From an outside perspective, the integration of the trolleybus operation into the Metrobus concept seems to make total sense. However, the fact remains that both systems will be operated separately by two different companies, despite both being owned by the public sector. A repeatedly mentioned possibility of preserving the trolleybus as a technical monument on partial routes in light of the age of the vehicles also seems very concrete at present.
Under the given general conditions and in view of the limited funds available, the construction of a bus route largely on the city’s own track with a direct connection to the city centre appears to be a thoroughly acceptable solution, even though rail transport could certainly offer advantages here as well. The current estimated costs for the Metrobus are EUR 129 million, compared to about EUR 480 million for the once planned and initiated light rail system.
The performance of the BRT electric buses, especially range of the battery capacity on the intercity route, remains to be seen. On the other hand, the neglect of the remaining trolleybus system, which could be transformed into a modern system with comparatively manageable effort and easily integrated into the new BRT Metrobus system, seems incomprehensible. State-of-the-art battery trolleybuses with the possibility of travelling longer distances away from the overhead line, but with a much greater range than pure battery buses, would be ideal for use in the urban area, which is characterised by steep gradients. However, these considerations do not play a role in Coimbra at this time.
Coimbra’s urban transport history
Horse-drawn trams ran in Coimbra between 1874 and 1885 on standard gauge and since 1904 on 900mm, before they were replaced by metre-gauge electric trams in 1911. The network was extended, with a new line to Tovim being added in 1954, but this disappeared again in 1977, and on 9 January 1980 the last two lines, 3 and 4, ran for the last time. Until the end, there were only old-fashioned two-axle trolleybuses, some of which have survived in the local transport museum (which has been closed for years). Portugal’s first trolleybus took over various tram routes for a while, but today it is only a small part of the city’s transport system.
The history of the trolleybus system:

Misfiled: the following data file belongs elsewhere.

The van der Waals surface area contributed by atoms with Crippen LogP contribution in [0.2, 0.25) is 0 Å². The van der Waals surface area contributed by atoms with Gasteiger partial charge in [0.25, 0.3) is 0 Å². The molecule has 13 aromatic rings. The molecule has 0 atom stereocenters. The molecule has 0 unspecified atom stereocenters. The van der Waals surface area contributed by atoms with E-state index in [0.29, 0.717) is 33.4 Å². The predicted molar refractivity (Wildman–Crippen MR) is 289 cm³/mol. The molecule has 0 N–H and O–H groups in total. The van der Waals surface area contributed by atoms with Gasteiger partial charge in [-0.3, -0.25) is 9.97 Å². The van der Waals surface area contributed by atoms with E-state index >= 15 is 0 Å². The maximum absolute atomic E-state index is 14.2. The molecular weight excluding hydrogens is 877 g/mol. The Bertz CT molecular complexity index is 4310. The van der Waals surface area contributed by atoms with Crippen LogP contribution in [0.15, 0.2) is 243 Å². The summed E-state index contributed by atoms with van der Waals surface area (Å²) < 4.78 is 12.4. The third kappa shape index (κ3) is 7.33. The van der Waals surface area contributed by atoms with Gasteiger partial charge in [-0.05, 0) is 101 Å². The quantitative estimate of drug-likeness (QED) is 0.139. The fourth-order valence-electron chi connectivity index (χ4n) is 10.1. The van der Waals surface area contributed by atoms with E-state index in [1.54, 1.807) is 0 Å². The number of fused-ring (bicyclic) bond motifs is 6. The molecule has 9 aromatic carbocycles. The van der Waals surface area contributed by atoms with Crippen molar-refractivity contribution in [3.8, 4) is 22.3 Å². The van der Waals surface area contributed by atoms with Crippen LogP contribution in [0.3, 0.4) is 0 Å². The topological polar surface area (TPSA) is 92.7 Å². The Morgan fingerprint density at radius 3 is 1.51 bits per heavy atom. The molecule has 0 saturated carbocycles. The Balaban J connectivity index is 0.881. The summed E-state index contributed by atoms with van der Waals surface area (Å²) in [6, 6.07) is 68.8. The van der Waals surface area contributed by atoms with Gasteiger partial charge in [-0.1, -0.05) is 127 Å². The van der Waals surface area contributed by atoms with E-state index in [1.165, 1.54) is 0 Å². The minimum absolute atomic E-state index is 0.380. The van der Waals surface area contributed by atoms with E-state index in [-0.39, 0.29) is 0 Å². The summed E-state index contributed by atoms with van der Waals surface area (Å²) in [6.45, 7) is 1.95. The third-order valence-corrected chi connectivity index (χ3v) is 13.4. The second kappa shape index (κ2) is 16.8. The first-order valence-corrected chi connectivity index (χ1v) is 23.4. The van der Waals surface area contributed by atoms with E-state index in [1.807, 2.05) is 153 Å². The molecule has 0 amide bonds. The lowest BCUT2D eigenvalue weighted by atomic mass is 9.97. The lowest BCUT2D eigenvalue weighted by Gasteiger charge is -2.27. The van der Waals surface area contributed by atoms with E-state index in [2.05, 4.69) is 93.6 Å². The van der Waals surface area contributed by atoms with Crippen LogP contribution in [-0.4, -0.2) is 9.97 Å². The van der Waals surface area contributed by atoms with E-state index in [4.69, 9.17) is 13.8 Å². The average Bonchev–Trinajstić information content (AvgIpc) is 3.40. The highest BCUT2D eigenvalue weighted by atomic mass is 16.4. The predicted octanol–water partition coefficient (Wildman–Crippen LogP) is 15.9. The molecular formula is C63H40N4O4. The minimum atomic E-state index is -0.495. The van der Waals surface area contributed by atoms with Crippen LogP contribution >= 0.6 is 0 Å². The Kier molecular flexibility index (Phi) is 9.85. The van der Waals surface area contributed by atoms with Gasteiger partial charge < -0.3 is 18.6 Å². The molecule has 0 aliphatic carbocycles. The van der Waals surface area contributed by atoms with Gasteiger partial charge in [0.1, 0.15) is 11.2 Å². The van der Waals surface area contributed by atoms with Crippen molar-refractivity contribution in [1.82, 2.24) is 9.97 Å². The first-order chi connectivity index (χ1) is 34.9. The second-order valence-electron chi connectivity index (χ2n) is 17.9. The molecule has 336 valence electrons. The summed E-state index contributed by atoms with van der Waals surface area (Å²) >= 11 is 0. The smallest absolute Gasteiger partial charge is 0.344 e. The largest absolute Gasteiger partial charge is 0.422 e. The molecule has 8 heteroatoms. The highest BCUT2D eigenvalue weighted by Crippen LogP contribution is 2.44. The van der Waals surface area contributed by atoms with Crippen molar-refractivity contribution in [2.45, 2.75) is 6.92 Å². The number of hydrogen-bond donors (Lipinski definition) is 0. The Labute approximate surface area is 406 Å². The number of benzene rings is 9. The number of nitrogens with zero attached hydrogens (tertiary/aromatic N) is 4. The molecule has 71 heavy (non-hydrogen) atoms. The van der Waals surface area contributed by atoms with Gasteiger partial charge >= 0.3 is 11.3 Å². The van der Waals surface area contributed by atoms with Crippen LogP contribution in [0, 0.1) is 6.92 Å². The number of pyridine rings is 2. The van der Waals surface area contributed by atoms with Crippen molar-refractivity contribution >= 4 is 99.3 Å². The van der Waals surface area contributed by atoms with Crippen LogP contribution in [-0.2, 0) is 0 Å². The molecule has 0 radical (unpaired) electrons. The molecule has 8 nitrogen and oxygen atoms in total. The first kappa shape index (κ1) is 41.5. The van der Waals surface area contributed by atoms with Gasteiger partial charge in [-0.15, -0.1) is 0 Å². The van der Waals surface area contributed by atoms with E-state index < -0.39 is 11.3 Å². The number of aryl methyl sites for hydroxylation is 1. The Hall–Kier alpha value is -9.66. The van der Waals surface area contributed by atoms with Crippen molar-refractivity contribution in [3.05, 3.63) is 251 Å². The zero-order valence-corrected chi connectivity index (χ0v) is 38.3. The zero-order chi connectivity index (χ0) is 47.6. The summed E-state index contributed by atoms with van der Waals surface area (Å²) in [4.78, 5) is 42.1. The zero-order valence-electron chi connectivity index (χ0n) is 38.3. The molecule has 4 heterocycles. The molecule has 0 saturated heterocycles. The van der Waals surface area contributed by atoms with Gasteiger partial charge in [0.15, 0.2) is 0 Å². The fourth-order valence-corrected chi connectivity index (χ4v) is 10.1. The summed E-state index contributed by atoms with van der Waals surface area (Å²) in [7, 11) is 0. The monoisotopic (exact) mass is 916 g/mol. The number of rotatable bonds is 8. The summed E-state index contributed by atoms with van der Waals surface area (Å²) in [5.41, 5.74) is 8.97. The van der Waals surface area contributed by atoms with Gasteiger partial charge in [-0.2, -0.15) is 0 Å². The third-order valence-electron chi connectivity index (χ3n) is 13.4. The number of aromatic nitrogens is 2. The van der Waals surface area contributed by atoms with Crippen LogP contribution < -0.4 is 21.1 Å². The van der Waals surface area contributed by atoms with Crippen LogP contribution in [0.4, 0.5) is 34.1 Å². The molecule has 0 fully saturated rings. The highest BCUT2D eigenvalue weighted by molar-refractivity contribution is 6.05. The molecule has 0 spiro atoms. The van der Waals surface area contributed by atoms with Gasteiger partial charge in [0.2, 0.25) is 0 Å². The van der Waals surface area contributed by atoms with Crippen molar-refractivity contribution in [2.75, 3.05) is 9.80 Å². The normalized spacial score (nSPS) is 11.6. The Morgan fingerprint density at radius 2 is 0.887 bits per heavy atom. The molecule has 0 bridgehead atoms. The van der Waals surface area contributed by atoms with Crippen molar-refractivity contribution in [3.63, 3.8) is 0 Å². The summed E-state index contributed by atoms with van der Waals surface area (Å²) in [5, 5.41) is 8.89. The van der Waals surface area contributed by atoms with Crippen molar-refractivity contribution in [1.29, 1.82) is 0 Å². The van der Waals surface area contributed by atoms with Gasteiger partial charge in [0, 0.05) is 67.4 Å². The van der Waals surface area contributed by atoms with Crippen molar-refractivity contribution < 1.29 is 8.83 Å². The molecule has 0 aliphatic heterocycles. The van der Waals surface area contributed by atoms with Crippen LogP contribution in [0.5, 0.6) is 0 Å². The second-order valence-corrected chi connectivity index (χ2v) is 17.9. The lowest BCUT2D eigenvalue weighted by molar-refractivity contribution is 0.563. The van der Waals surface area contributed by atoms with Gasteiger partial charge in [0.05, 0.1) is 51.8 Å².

|16.08.1947||Opening of line 6 Estação Nova – Santa Clara|
|1951||Opening of circular lines 5 and 5/ (São José)|
|1959/60||Opening of branch lines of line 5 and 5/ (later referred to as L.9, 10 and 10/)|
|1962||Opening of the university line (L. 1, later 6)|
|1970||Circular line 8 opened as opposite direction to tram line 3, which continues to operate|
|1971-1976||New bodywork for the 11 oldest trolleybuses no. 21-31|
|1972||New depot Av. Guarda Inglesa|
|1974||Acquisition of 8 Skoda 9Tr planned|
|1981||Acquisition of French standard trolleybuses Renault ER 100 planned|
|1982||Opening of line 3 (tram replacement) as opposite direction to line 8|
|1983-85||20 new EFACEC/Caetano trolleybuses start service|
|08.03.1984||Opening of line 4|
|15.06.1986||Change of routing (inversion) of line 1 via Universidade|
|22.05.1988||Line 4 and 6 combined to crete the new line 46 Santa Clara – Monte Claros|
|1991||Rua F. Borges in the city center convertetd into pedestrian zone, the trolleybuses are re-routed via Coimbra A train station (Estação Nova)|
|12.05.1991||Opening of circular lines 7 and 7T via S.Antonio dos Olivais – Tovim – Sao José|
|End of 1992||Closure of trolleybus operation announced, at weekends only diesel bus service|
|08.05.1993||Closure of lines 7T and 46|
|1995||Closure of line 5 São José|
|1999||Closure of line 7 (circular line Tovim/opposite direction of line 7T)|
|2001||Decision to retain the trolleybus system|
|2002||Closure of line 8, reintroduction of line 4 extended over parts of former lines 8 and 46|
|01.09.2007||Combination of lines 1 and 3 to create the new line 103|
|15.05.2008||Opening of circular line 60 (Praça da Republica – S.Antonio dos Olivais – São José)|
|03.11.2009||First new low-floor bus (Solaris Trollino 12) in service, procurement of 1-2 new vehicles per year announced|
|30.09.2011||Closure of line 60|
|2017-18||Temporary closure of service, refurbishment of remaining vehicles|
|22.03.2021||(temporary) closure due to road works|